Articles Tagged with adoption

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It’s your first holiday with your adopted child and you’ve done everything to make it perfect, with magazine-worthy tables of food, a home full of beautiful decorations, and lights twinkling just right in the annual family photo – at least until the dog eats the turkey, the cat knocks down the Christmas tree, and someone is blinking in every single picture! We all know that reality never goes exactly as you plan, but by following these tips to support your adopted child through the inevitable messiness, your first holiday season as a complete family can turn out better than you ever imagined! Continue reading →

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In Part 1, we talked about how adult adoptees can find out information about their adoptions and birth families. However, for some adoptees, particularly older adoptees, adoption agencies may no longer have detailed records – or any records at all – of their birth families, making it harder to get information. Fortunately, each county’s court keeps the court records of adoptions that go through that county, and the Department of Social Services has all adoption records that have gone through the state. Court adoption records are sealed, which means they usually can’t be accessed, but there are court proceedings that can unseal those records in some situations. Getting court adoption records unsealed is a time-consuming and uncertain process, but if you have already tried contacting the adoption agency, working with a post adoption intermediary program, or genetic testing options and haven’t found the information you are looking for, the courts are available as a last resort. Continue reading →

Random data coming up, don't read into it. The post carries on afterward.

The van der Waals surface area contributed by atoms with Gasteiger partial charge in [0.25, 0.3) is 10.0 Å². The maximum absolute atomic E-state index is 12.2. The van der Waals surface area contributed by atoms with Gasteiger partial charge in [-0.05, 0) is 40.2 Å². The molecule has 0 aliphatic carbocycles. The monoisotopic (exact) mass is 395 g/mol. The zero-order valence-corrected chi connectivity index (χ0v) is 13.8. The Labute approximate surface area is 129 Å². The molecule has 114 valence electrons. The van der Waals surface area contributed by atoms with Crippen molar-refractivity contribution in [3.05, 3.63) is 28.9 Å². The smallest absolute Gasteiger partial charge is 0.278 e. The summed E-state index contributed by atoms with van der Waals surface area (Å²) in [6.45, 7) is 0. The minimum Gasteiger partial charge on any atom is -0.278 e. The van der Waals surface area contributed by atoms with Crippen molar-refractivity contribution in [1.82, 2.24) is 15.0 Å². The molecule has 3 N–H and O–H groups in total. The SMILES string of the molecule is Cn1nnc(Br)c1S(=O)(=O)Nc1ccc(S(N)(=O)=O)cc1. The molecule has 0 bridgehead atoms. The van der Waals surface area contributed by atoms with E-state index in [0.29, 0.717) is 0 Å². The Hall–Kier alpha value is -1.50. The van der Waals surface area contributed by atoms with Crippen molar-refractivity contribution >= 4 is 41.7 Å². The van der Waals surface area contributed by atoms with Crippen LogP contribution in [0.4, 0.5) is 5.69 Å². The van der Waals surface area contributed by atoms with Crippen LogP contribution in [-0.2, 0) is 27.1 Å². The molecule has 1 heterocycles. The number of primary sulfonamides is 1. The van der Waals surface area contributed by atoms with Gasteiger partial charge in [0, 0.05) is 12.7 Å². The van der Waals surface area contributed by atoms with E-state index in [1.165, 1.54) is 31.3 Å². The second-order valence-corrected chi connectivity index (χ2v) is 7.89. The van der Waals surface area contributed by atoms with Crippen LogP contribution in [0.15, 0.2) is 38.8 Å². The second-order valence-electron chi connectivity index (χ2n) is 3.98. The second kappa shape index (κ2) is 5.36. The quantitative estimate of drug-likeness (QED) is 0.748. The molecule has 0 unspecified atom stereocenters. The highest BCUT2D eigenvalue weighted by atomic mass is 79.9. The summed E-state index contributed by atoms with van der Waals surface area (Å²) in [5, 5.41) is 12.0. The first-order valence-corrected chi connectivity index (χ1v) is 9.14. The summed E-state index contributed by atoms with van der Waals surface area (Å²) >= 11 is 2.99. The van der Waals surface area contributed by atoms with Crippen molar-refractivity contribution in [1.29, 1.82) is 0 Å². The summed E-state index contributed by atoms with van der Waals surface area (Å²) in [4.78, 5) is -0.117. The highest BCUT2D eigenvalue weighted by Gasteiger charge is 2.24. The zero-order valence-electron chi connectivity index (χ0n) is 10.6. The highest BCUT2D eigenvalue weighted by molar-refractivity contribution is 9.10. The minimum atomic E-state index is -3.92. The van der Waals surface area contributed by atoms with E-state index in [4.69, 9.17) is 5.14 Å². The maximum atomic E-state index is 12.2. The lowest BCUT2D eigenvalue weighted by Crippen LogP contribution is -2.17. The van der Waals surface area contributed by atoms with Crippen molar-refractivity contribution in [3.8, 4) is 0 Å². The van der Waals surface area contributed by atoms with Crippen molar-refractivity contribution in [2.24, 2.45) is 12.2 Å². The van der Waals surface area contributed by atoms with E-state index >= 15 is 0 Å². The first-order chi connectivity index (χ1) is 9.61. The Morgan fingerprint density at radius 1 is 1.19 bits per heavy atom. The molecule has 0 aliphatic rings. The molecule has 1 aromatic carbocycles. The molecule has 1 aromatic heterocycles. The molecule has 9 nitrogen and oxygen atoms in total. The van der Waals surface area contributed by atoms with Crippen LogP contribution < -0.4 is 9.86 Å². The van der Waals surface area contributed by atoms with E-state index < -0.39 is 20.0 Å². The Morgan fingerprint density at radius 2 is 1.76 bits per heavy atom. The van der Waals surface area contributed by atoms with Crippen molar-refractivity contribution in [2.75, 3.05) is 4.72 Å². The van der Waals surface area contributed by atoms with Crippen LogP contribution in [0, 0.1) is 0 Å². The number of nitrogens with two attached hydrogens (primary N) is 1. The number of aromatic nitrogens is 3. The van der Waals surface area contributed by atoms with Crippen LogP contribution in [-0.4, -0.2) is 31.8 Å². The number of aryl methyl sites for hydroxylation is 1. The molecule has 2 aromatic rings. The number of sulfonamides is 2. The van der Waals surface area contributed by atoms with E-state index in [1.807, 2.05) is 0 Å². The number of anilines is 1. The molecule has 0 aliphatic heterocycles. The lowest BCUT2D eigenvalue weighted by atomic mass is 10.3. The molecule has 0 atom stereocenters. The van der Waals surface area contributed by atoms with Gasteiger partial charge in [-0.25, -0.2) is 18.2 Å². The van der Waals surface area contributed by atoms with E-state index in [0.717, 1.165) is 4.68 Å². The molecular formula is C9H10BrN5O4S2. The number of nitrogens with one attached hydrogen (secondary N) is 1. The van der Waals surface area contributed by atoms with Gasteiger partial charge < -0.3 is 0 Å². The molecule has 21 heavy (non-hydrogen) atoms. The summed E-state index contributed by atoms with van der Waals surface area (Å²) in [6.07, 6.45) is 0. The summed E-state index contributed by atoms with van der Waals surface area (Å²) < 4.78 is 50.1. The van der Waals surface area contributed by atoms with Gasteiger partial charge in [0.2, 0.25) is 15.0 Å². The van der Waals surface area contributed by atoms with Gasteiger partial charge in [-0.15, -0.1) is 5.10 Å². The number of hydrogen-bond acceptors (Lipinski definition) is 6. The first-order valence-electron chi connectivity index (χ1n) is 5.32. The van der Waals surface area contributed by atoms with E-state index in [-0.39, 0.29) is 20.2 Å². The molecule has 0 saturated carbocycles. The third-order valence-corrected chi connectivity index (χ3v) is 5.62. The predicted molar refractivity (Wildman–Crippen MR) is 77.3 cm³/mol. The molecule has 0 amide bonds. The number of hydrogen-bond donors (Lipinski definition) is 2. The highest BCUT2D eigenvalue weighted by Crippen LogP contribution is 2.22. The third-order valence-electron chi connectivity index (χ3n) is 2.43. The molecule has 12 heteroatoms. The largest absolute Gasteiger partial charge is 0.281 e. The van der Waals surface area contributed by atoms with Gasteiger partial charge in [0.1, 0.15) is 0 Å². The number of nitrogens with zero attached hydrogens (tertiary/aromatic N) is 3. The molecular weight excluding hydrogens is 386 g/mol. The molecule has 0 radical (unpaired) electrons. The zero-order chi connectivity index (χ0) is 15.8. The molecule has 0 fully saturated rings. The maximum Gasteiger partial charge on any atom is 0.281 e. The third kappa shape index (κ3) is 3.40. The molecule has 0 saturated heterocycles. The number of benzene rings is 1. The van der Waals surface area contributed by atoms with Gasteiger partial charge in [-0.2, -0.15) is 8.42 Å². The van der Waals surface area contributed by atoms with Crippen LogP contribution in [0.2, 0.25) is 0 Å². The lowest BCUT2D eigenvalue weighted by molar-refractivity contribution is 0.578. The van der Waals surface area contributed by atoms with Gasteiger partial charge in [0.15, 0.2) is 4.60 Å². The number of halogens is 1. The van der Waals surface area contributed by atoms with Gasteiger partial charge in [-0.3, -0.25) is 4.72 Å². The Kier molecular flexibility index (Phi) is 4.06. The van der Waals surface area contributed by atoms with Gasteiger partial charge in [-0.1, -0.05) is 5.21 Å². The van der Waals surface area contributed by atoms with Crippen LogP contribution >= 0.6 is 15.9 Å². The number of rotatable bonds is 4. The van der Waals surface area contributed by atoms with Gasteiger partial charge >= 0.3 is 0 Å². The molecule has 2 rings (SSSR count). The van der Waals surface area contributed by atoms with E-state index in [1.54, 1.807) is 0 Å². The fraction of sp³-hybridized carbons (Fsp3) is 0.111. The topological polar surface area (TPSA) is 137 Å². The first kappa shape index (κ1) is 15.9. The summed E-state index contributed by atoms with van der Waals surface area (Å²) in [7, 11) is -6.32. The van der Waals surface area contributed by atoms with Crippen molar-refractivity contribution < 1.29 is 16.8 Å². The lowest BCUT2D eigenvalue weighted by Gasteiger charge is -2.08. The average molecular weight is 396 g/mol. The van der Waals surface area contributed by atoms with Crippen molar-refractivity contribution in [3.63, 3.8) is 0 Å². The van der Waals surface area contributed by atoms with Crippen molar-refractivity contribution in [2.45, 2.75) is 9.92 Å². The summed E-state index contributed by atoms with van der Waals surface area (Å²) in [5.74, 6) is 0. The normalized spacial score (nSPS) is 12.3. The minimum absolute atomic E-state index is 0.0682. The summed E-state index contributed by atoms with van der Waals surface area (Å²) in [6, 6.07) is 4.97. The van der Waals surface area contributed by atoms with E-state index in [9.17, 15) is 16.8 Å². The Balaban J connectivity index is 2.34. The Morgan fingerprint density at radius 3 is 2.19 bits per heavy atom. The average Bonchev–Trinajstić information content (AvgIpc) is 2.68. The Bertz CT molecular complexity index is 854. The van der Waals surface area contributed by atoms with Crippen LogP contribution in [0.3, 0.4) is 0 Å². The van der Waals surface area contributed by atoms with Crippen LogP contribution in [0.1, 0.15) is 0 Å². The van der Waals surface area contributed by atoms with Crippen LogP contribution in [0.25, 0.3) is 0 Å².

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Many adopted children grow up wondering, “Where did I come from?” Until the last 20 years or so, the only way to answer that question was to ask a court to unseal your adoption records, which rarely worked. However, as society has gained a greater understanding of the possible psychological and medical impacts of adoption, new options have opened to help adult adoptees learn their personal histories. There are four different ways for an adoptee to get information about their adoption and birth family: through their adoption agency, through a post-adoption intermediary program, through the courts, or through genetic testing. Going through the courts can be costly and time consuming, so it is usually best to try another option first. Continue reading →

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Part 3: Family Law and Adoption

Many LGBTQIA+ couples and individuals choose to grow their families through adoption. LGBTQIA+ couples are more than six times more likely to adopt than straight couples and represent an important placement resource in the foster care and adoption communities. The biases and discrimination that permeate other areas of family law and of life in general can also impact fostering and adoption, but fortunately LGBTQIA+ adoption is legal in North Carolina, and an attorney experienced in family law can help you get past the hurdles and protect yourself from discrimination. Continue reading →

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We have written in the past about Social Security Benefits, specifically Survivor’s Benefits, and how they play a role in adoption of the minor receiving those benefits. What the author did not realize is that, in the case where the child is in foster care, many state welfare agencies seemingly apply for, receive, and take those benefits from the children, without any notice. Continue reading →